Hooray for Pis Pis!
A baby I delivered a couple of days ago was labeled “unable to pis pis” (aka pass urine, pee, piss, etc…) I immediately went to check the charts to see if the baby had a 2-vessel cord as this can be a marker for genitourinary issues. But of course, they don’t do newborn exams here in the immediate postpartum and there were no notes. I sat down and worked out a flow chart for babies who no pis pis and then took it with me to examine the baby. The cord was too dried to see good remnants of the typical A-A-V (artery, artery, vein) arrangement so I could not rule out a missing artery. I worked my way down my chart (very officially written on the little 4×5 notebook I keep in my pocket!) and I could not find anything. Cursing myself for leaving the phone number of a certain ND friend who likes to solve mysteries at my room, I redid my checklist. Still nothing. The baby was breastfeeding well and at the very least I would think we would see a distended bladder or feel fluid in the abdomen. But this perky baby was the picture of perfection. The pediatrician called in meanwhile and told us to tell the mother to wait a week and if still no pis pis then they will do a scan (ultrasound). I’d like to see anyone wait a week while we don’t pee—puhlease. Another midwife and I decided that was no good. I felt that the wrong people might be being accused of retentiveness and turned my thoughts to the pediatrician who had diagnosed the problem and decided to wait a week to investigate it. This baby was the aforementioned first boy, youngest sibling of 3 girls, whose father had clapped me on the back many, many times. I was not going to let him slide down the slippery slope over the course of a week. Having decided that either one of two things was happening, one being there was something I could neither see nor feel and that something did not bother the baby at all and two being that the diagnosis was wrong, I decided upon a course of action. I went to visit baby N every 15 minutes and I took a good look and feel in his nappy. I was posted and on the job, refusing to jump into anything else that would divert my attention. That is, until the little 2 year old sibling of an almost-born baby climbed into my lap. We laughed, we plei-pleid (played), we drew pictures in my notebook which she loovvveed. Her grandmother tried to dissuade her from my person but neither of us would have any of it. We made fishy noises as she was excited by the fish-mobile hanging in the hallway. We skipped and marched in little circles. This little activity made me very popular with the locals who were milling about taking care of their loved ones. Maybe we play differently or maybe they were just happy to see a white girl who likes children, either way I got claps and smiles aplenty. And every 15 minutes my new friend would toddle behind me down the corridor to watch me stick my hand in a baby’s nappy.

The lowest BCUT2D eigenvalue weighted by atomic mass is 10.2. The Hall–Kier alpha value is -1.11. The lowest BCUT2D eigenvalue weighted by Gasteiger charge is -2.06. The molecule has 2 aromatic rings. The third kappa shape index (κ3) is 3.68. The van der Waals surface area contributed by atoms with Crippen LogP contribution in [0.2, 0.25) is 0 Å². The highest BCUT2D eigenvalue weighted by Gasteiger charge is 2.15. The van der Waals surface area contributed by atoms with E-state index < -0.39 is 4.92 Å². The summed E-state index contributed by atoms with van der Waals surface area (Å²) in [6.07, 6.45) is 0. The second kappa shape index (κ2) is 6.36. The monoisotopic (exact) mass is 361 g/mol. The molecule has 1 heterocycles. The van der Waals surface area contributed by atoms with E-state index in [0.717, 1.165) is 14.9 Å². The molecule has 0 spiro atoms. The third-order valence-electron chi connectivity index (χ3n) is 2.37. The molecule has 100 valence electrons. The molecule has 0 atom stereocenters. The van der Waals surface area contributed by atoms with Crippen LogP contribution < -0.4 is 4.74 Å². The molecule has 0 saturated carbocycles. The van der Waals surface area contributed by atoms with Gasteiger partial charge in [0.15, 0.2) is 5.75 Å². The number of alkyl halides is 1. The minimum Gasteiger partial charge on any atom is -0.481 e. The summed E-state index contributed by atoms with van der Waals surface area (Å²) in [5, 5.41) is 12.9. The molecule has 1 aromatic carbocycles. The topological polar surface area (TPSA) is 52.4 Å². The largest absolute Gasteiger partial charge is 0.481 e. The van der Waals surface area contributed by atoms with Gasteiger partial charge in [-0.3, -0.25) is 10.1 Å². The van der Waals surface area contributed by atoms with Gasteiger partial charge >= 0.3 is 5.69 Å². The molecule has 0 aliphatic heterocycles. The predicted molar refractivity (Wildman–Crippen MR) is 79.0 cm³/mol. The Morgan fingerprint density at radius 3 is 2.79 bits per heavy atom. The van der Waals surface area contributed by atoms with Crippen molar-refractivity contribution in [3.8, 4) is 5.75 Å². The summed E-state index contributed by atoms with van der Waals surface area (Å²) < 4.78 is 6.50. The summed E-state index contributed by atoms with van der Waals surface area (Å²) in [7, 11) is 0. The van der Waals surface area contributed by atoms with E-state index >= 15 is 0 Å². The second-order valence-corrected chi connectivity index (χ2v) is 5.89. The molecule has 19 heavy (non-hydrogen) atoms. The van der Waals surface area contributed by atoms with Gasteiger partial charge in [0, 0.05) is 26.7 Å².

At the 2hr check, wonder of wonders, miracles of miracles, Pis Pis!!! I admit I had grown anxious and was wondering who I was going to have to corner to get this baby cared for but all such thoughts fled my mind as I did a happy pis pis dance with the toddler and baby N’s grandmother! I then strutted down the hall like the proud mamahen I was and announced to the midwives and nurses “We have Pis Pis!!” They stared at me and then I remembered to put that in the correct vernacular to be a little more clear that it wasn’t “us” that had pis pis, but the baby who belongs to M who has pis pis. “OOOOH,” they said and started laughing at me. I decided to hunt down the pediatrician so returned my little friend to her family, giving her the piece of paper she had scribbled on.
I learned today that to get to pediatrics if one takes the wrong corridor, one has to walk the length of geriatrics. As I walked through some of the old people reached out and I stopped and held their hands and talked with them. These are such a lovely, heart-led people. The first thing they share with me isn’t who they are or what they do, it’s just a warm smile and a bit of silence. I made my way slowly through geriatrics and then across to peds. I found the doctor and shared the good pis pis news then went to see if there were any kids who might want to plei plei. One of the mothers of the ortho babies who are stuck in one place because their legs are casted and suspended from a rope contraption had fallen into a deep sleep while nursing her baby. The Baby was wiggly and fussy so I quietly went and sat next to the bed and played with him…mom didn’t even stir one bit. We played peek-a-boo, pet Jodilyn’s bracelet, and we said the letter “o” in quite a few different ways until he got tired and closed his eyes for a nap with mama. I taught an older kid in a wheelchair the hand-slapping game, even though things were weighted on his side as he had an IV in one hand and I was unable to slap that one with any real intention. My hands plenty red from my big loss, I headed back up to maternity.
Medicine here is strictly clinical—very much like the 1950s in America. But it has been shown how much joy and human touch and concern improves clinical outcomes and I am unsure why this hasn’t reached this little island of joyful connected people yet. I’d like to go over to Papua New Guinea where these docs are trained and get into their minds a bit about “bed side manner”. Somebody comment and tell me the name of that Robin Williams movie where he cheers up patients? We should show it at the next staff training.
Meanwhile, I am headed back later tonight as we have 3 premature labors (mothers who are all between 26 and 28 weeks along) in the works…